Bringing together the athletic and gaming communities, Nike and Xbox have teamed up to create Nike+ Kinect Training. Combining the Nike benefits of NikeFuel, and Xbox’s body tracking sensors, the Nike+ Kinect Training provides personalized workout programs created by Nike trainers and coaches. Users can receive real time-feedback on their routines as well as reminders sent directly to their mobiles making it hard to forget a workout.
The development of open source software is allowing user generated content to push the boundaries in the worlds of art and science. Collaboration and progress were Kyle McDonald's main goals when developing FaceOSC, a face tracking software with considerable potential. In this NEXT Berlin 2012 talk, McDonalds, a media artist and coder, reasons that we must nurture a community of hackers. In doing so, we allow ourselves to “imagine the future of technologies rather than accept what is given to us.”
Posted by: Nathan Miller
gesture, Kinect, Leap
May 22, 2012 |
Here comes a new challenger! Out of nowhere this motion controller seems to have stolen any thunder of both Kinect and Apple's potential iTV, perhaps primarily through being about hands only - Leap players won't get too exhausted! It will be really interesting to seek what people hack and do with the SDK when it happens... if Google or Apple don't buy them first! In their own words: "Leap represents an entirely new way to interact with your computers. It's more accurate than a mouse, as reliable as a keyboard and more sensitive than a touchscreen. For the first time, you can control a computer...
A team at Kingston, Ontario's Queen's University is developing a device called a Telepod that replaces boring old video chat with 3D holograms. The system consists of a 1.8-meter-tall cylinder with six Microsoft Kinect cameras placed around the top, along with a 3D projector inside. While talking, each person stands in front of their own Telepod, which is able to capture and track their movements in three-dimensions — the result is a 3D holographic image projected inside of the cylinder that you can walk around and view from the back and side. There's even a medical app called Bodipod that...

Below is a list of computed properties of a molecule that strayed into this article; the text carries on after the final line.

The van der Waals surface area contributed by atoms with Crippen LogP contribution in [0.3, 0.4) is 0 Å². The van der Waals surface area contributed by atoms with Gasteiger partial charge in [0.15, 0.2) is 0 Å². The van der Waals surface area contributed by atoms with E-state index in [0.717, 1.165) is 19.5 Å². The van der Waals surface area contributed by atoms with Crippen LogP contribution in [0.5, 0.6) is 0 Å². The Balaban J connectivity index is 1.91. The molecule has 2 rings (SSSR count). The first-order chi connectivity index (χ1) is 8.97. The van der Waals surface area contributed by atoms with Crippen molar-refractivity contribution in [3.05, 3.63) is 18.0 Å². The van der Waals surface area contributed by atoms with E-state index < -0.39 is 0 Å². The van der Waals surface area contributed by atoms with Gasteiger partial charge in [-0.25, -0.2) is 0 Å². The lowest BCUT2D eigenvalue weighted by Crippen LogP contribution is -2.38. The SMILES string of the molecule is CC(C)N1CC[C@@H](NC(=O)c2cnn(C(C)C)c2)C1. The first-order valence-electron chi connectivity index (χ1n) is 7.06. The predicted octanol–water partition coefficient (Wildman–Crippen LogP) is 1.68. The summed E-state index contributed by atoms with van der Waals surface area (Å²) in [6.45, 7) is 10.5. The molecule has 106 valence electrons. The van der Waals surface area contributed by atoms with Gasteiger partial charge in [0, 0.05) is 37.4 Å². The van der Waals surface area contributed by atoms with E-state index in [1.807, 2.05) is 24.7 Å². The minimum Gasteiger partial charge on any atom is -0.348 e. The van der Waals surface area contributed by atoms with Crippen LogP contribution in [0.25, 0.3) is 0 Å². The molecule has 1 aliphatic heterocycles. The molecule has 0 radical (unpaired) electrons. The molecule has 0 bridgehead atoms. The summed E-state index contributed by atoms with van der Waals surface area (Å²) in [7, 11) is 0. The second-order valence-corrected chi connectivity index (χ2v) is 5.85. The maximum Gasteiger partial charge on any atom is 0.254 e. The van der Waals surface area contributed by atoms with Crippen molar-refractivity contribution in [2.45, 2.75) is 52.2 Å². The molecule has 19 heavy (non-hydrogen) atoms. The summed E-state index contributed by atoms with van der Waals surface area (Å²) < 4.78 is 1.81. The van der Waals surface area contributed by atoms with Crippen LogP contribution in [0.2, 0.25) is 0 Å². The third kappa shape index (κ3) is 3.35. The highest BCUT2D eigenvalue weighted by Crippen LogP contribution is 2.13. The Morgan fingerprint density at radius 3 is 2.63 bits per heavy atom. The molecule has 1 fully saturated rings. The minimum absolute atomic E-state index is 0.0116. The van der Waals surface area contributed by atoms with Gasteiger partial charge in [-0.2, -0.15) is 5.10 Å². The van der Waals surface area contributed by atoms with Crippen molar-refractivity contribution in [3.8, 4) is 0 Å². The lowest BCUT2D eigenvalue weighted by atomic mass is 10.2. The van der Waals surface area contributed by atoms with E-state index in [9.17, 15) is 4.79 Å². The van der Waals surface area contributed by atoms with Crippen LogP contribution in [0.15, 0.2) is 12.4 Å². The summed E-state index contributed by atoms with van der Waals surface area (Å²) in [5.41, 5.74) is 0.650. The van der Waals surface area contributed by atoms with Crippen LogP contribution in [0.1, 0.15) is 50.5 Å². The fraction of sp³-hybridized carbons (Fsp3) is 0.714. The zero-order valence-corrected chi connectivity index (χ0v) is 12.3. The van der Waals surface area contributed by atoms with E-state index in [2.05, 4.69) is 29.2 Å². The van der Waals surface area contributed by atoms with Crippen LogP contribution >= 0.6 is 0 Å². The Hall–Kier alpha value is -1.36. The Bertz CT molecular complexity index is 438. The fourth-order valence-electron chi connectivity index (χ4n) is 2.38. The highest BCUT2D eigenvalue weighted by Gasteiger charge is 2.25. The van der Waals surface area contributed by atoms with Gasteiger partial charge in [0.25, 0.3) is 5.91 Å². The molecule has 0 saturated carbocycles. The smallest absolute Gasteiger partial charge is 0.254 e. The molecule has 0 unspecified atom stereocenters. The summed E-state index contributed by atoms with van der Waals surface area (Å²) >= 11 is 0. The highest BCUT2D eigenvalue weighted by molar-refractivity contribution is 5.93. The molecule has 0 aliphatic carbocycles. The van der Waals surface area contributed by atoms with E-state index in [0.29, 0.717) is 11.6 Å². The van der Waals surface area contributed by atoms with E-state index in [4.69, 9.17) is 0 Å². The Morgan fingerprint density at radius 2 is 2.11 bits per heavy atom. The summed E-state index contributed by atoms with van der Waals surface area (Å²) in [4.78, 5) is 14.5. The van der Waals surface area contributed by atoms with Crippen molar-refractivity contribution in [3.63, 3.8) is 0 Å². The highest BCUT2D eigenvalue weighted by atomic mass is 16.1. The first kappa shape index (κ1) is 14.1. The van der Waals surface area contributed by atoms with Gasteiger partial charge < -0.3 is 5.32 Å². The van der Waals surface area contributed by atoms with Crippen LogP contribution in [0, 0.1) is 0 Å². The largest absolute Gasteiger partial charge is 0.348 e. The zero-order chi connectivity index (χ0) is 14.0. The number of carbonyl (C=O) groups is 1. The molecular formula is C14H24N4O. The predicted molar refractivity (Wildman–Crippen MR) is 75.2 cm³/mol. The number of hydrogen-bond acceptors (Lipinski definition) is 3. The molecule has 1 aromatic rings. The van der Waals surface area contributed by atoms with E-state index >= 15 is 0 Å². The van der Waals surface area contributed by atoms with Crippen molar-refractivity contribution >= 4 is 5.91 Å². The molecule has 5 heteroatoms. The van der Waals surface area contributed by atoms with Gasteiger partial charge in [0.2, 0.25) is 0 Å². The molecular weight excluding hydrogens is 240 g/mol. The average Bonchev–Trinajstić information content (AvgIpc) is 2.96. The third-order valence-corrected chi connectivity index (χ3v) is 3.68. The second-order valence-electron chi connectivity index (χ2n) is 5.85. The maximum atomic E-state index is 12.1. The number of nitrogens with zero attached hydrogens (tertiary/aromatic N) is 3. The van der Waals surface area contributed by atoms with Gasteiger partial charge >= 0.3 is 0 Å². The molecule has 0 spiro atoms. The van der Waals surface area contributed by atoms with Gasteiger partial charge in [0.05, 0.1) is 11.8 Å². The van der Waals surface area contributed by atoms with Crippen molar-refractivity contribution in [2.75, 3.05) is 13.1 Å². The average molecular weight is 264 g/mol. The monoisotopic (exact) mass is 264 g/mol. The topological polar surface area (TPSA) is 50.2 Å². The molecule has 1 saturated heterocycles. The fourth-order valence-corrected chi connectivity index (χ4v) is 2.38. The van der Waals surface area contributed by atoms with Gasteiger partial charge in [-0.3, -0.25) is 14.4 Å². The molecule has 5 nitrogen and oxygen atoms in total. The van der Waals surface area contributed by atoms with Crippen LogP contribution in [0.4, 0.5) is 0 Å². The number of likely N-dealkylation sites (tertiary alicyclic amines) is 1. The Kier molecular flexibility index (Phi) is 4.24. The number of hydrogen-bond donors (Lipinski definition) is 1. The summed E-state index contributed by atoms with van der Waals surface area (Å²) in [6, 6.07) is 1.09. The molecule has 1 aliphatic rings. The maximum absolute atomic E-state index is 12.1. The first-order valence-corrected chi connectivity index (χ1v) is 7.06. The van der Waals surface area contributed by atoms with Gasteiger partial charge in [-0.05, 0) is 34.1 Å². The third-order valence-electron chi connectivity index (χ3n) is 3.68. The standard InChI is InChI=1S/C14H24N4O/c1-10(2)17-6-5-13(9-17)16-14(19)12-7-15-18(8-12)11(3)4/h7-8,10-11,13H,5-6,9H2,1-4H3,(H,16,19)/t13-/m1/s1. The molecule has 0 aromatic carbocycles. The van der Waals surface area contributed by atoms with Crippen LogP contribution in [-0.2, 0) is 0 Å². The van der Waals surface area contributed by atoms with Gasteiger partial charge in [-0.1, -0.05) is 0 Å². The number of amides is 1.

A Kinect hack which appears to give it's creator Gwen Vanhee shapeshifting superpowers through augmented reality. One of the most impressive features is the sense of grain derived from the visuals. A grassroots cheap way to do special effect. Very impressive. Hit the jump for more exact dev details about how Gwen did this...
It's openFrameworks (C++ wrapper for openGL) + Kinect
- Convert the incoming data to a mesh and calculate the normals
- Moving vertices along the normal gives you the blowup-effect
- Drawing the normals (somewhat randomized) gives the hairy-effect
For the last bit of the video:
'Starfield' is the latest installation by Lab212 which uses a swing to manipulate large interactive starry sky. With a Kinect installed behind the swing and a video projector. OpenFrameworks was used to select the area where to track the depth as the user swings through a galaxy of stars with the rhythm of his swing. In order to keep moving in the galaxy, when users move forward they go twice as fast as when then go backward. Though you can imagine it making you feel queasy, there is a blissful immersive quality to it.
CELL | 1 | showreel from Keiichi Matsuda on Vimeo.
Though the headline is not quite true, Cell, an installation by James Alliban and Keiichi Matsuda for the Alpha-Ville festival, raises interesting questions around computer vision and social media data. There are already threads of resistance against photo recognition software, and this installation highlights some of those concerns as social media tags that are mined from online profiles float around and gather around human interaction, asking questions of how be portray ourselves online and the social data we exhibit. See inside for making-of...
The age of the passive theme park is done. Live Park uses Kinect sensors and RFID wrist bands to interact with 3D videos, holograms and augmented reality, stitching together a continuous immersive story for yourself and your avatar to wave, shout and jump across 65 attractions.
Puppet Parade - Live footage from Design I/O on Vimeo.
In a statementthat has been a long time coming, Microsoft has openly expressed it's gratitude for those who have been hacking the Kinect, and even used the term hack in a positive sense. The OpenKinect community reacts.